Nero Wolfe and Archie Goodwin’s ages remain unchanged throughout the series. Nero is 52 and Archie is early 30s. In the first book, “Fer-de-Lance,” published 1934, they’re celebrating the end of Prohibition. In the final novel, “A Family Affair,” published 1975, Nero Wolfe, still 56 years old, is obsessed with the Watergate scandal.

In the first Robert B. Parker Spenser novel, “The Godwulf Manuscript,” published 1973, the detective gives his age as 37. He’s a Korean War veteran, an ex-cop who boxed professionally as a young man, and once fought Jersey Joe Wollcott. Spenser ages throughout the series, but slower than real-time; a fan developed a complex, tongue-in-cheek formula for determining Spenser’s age in any of the novels, and determines that in the 2006 “Dream Girl,” Spenser is 49-1/2, aging at a rate of slightly less than 1 year for every two that pass in the real universe. But Spenser’s aging isn’t linear; in some of the middle novels he talks about needing glasses to read and being less tolerant of coffee, and then Parker gives that up. Parker died in 2010, but Spenser lives on, in a series of novels written by Ace Atkins. (I’ve read a few—they’re good.)

And of course “MASH” was on the air for 11 years, while the Korean War lasted only three. The characters aged with the show. They had to; back then there was no CGI magic to make the actors appear younger.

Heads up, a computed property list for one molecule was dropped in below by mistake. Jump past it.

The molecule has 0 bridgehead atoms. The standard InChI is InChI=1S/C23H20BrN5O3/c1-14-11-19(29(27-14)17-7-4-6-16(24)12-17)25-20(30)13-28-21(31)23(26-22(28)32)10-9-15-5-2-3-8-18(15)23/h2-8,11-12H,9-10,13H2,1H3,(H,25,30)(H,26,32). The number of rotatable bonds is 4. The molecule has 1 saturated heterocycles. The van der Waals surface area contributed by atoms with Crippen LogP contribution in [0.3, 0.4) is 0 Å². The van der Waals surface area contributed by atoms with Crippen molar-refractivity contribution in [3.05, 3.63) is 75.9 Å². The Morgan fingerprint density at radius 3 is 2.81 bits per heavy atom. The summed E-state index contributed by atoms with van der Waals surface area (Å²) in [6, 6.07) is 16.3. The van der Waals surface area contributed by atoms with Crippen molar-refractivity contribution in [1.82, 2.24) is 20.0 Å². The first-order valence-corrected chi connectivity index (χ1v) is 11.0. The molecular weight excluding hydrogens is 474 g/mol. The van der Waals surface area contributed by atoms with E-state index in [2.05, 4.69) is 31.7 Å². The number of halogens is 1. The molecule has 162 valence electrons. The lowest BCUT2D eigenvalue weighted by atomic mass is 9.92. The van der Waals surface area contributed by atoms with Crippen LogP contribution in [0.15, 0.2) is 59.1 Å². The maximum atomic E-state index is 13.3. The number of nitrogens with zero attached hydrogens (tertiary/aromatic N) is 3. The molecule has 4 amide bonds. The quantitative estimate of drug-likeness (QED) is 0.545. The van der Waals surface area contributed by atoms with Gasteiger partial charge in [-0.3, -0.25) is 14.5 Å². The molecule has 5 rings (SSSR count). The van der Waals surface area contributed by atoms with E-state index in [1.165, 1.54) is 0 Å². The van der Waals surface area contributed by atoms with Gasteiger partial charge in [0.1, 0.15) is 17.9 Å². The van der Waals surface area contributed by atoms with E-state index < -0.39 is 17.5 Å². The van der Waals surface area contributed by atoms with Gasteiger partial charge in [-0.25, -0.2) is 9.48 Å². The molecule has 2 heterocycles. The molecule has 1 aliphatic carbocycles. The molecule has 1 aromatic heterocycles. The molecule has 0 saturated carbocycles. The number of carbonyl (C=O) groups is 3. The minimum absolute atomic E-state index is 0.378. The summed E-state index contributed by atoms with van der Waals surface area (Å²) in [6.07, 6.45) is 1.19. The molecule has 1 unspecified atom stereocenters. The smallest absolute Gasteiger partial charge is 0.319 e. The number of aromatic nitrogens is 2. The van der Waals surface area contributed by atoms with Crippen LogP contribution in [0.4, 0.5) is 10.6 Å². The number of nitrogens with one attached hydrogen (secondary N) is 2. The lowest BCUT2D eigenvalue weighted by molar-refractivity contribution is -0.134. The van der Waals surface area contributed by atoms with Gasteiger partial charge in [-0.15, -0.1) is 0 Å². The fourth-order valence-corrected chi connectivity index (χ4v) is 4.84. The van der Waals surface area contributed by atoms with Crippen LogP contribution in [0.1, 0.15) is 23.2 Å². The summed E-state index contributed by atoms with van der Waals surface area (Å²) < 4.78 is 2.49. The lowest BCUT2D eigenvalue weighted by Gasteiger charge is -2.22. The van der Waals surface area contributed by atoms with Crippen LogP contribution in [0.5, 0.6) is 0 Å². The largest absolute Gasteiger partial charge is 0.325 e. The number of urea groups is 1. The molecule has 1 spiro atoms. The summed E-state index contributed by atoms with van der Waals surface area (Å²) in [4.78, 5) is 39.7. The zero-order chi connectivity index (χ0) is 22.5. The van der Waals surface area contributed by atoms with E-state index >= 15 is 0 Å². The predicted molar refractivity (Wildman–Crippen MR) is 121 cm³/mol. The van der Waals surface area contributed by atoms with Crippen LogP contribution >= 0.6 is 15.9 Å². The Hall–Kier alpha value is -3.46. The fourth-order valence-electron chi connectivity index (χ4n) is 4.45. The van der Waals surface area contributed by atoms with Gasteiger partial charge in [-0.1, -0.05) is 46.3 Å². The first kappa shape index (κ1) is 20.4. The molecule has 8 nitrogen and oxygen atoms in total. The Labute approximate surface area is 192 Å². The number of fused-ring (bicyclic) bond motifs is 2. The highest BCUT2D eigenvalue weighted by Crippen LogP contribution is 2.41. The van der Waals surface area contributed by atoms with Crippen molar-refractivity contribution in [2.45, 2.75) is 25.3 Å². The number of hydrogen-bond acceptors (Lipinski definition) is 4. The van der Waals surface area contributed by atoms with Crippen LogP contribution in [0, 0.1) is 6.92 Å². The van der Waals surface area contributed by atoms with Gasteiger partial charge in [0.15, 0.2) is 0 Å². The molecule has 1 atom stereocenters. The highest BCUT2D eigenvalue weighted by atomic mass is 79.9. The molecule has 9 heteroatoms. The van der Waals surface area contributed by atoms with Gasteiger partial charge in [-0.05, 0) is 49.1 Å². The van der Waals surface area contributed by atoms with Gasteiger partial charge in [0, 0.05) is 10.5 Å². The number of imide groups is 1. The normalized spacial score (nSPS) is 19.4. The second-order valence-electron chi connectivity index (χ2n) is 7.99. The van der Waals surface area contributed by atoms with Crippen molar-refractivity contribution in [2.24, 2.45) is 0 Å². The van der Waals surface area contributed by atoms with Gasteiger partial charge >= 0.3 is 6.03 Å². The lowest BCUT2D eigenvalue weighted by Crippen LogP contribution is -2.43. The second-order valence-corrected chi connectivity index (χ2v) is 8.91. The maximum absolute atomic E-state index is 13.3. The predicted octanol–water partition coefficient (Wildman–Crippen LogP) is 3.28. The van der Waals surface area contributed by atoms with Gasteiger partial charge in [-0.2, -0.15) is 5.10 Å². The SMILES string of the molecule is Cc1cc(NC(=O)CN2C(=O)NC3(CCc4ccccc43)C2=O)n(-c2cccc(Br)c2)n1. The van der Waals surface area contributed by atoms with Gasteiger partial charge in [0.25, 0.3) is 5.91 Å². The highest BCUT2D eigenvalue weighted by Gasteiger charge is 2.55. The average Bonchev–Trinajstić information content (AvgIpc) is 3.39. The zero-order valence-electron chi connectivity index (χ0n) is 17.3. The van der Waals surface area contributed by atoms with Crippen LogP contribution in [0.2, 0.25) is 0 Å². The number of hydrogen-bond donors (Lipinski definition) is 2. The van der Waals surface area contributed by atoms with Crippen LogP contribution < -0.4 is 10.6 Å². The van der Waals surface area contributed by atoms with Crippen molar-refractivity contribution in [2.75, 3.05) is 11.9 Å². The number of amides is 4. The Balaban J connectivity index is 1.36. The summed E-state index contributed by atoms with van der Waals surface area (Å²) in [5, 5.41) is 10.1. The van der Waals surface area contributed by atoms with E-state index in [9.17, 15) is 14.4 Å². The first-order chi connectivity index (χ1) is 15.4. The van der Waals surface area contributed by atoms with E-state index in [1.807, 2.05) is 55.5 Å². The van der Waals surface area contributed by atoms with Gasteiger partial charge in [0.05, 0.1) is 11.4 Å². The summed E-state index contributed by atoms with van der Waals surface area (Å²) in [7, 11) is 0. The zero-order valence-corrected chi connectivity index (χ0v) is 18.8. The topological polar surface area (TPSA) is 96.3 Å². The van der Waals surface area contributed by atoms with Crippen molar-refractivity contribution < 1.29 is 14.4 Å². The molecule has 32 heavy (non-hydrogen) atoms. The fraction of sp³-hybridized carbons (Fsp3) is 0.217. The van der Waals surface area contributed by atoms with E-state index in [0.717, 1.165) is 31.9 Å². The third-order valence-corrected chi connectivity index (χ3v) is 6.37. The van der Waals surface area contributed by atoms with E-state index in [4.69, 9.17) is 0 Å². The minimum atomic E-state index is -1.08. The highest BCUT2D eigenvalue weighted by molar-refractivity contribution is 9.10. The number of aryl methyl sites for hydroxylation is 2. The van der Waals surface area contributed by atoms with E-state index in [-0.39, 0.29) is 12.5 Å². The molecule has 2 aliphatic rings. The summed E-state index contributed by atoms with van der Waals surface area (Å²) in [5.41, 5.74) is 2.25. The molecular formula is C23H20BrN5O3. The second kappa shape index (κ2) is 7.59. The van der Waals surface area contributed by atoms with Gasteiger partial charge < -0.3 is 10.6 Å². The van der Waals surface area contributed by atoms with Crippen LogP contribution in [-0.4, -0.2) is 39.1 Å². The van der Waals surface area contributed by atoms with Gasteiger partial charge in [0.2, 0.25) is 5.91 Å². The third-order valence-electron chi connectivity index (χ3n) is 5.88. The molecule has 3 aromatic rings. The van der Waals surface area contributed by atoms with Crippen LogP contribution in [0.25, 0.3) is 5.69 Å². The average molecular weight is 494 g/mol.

I’m not aware of any series that runs backward in time, like the Marty Hench novels. So Cory scores a first there.


Those of you who follow me here regularly know I’m a huge fan of Cory’s work; I link to him here often, sometimes once or twice a day. He’s also an old friend. But despite my flagrant conflict of interest, you can trust this review. If I didn’t like this book, I just wouldn’t say anything about it.

This is not a courtesy I extend solely to friends. I don’t like giving negative reviews of creative work anymore. Even if a book or movie is a stinker, a lot of people worked hard on it. Let somebody else do the job of steering you away from bad work; I’d rather shine a light on work you might enjoy.

Also, I’m fortunate enough to be friends with a few successful science fiction and fantasy writers, and I’ve found that how I feel about them personally has no bearing on how I feel about their work. I can like a writer just fine as a person, and not care for their work. In fact, that’s usually the case with my writer friends. And I can think of at least one writer whose work I’m very fond of, but who is unpleasant in person. Cory is a rarity for me—a writer who I like a great deal both as a writer and a person. I sincerely enjoyed “Red Team Blues,” and I hope you do too.